Using an appropriate teaching model to address the needs of students is a crucial step toward assisting them in making progress. At this point, it should be noted that each of the existing frameworks could be seen as viable once applied to a corresponding setting, yet some of the approaches offer more opportunities than others. Therefore, when considering a non-specific diverse environment in which a teacher needs to promote motivation and enthusiasm in learners, one will need to consider the theory of Consistency Management and Cooperative Discipline (CMCD), the Win-Win Discipline approach, and the framework known as the Beyond Discipline strategy. The suggested teaching methods will help an educator to create an atmosphere in which students will recognize the necessity to learn. Consequently, the relationships between an educator and a learner will be based not on control but, instead, on cooperation and motivation.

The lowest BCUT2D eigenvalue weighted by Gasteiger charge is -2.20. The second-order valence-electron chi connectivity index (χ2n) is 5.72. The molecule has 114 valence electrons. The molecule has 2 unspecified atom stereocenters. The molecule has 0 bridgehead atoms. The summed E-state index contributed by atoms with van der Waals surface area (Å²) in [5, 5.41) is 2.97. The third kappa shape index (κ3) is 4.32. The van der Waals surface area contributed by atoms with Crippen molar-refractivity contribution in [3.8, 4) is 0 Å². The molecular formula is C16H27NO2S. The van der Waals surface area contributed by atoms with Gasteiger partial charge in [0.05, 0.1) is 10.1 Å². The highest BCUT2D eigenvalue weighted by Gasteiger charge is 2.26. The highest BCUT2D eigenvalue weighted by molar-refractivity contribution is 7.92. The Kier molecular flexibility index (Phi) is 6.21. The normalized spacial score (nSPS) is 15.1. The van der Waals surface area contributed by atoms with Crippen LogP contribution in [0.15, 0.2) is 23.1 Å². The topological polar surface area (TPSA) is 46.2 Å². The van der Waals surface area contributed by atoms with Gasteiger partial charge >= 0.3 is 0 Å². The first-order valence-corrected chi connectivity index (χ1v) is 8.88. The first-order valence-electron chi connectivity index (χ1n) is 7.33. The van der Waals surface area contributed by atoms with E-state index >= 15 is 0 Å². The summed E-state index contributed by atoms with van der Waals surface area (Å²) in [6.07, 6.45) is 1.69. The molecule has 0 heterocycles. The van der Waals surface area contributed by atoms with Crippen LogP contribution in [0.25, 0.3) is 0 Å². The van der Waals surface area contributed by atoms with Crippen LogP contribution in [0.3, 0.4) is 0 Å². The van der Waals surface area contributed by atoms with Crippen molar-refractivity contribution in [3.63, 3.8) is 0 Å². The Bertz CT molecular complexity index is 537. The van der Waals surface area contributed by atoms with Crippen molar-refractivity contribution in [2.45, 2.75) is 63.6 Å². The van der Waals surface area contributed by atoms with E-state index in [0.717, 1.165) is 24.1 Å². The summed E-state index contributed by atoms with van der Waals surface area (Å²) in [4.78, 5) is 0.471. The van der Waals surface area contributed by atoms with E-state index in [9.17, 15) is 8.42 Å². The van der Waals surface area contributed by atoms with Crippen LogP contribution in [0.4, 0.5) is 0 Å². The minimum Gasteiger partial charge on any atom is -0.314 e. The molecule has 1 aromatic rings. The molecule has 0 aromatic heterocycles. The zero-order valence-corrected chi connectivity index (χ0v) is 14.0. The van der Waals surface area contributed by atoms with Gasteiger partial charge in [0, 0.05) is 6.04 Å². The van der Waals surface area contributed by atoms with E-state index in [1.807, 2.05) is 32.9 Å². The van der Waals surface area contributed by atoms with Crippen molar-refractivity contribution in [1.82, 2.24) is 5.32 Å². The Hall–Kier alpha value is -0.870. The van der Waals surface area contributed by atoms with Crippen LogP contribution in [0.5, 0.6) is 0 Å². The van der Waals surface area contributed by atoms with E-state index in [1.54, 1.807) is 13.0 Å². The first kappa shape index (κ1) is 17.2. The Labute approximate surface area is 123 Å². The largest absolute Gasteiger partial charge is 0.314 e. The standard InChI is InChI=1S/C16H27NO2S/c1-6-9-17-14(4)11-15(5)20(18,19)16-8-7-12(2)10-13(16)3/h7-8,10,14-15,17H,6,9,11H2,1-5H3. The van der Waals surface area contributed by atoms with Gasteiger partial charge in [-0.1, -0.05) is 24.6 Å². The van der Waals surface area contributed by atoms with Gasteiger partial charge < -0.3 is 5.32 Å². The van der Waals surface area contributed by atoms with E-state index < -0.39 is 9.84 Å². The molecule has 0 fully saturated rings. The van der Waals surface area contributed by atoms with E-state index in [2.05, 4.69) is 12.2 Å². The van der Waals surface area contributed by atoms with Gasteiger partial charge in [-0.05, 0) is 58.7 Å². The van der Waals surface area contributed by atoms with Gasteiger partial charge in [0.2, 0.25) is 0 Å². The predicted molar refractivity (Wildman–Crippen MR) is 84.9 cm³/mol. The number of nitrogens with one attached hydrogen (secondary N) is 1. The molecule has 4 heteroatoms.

The theoretical frameworks mentioned above were chosen as the platform for building relationships with students since they offer an impressive amount of freedom to the latter. As a result, learners can acquire a sense of responsibility and realize that knowledge acquisition is not a chore but an opportunity to succeed. CMCD is, perhaps, the most rigid of the selected tools since it implies certain control over the behaviors of learners (Back, Polk, Keys, & McMahon, 2016). Nevertheless, it offers a vast range of benefits by suggesting that learners should follow a particular model and, therefore, encourage them to accept the required behaviors for acquiring important knowledge and crucial training skills (Back et al., 2016). Consistency management allows a teacher to maintain order in the classroom and build a supportive learning environment for students. Furthermore, the framework does not diminish either the role of the students or the degree of their participation. Quite the contrary, the CMCD approach helps establish the values and principles based on which students will determine and arrange their priorities. Specifically, the principles of Cooperative Discipline help to transfer the responsibilities associated with the role of a leader from teachers to learners (Back et al., 2016). As a result, academic independence is promoted actively, whereas a teacher plays the role of a supervisor and a part of the support system for learners.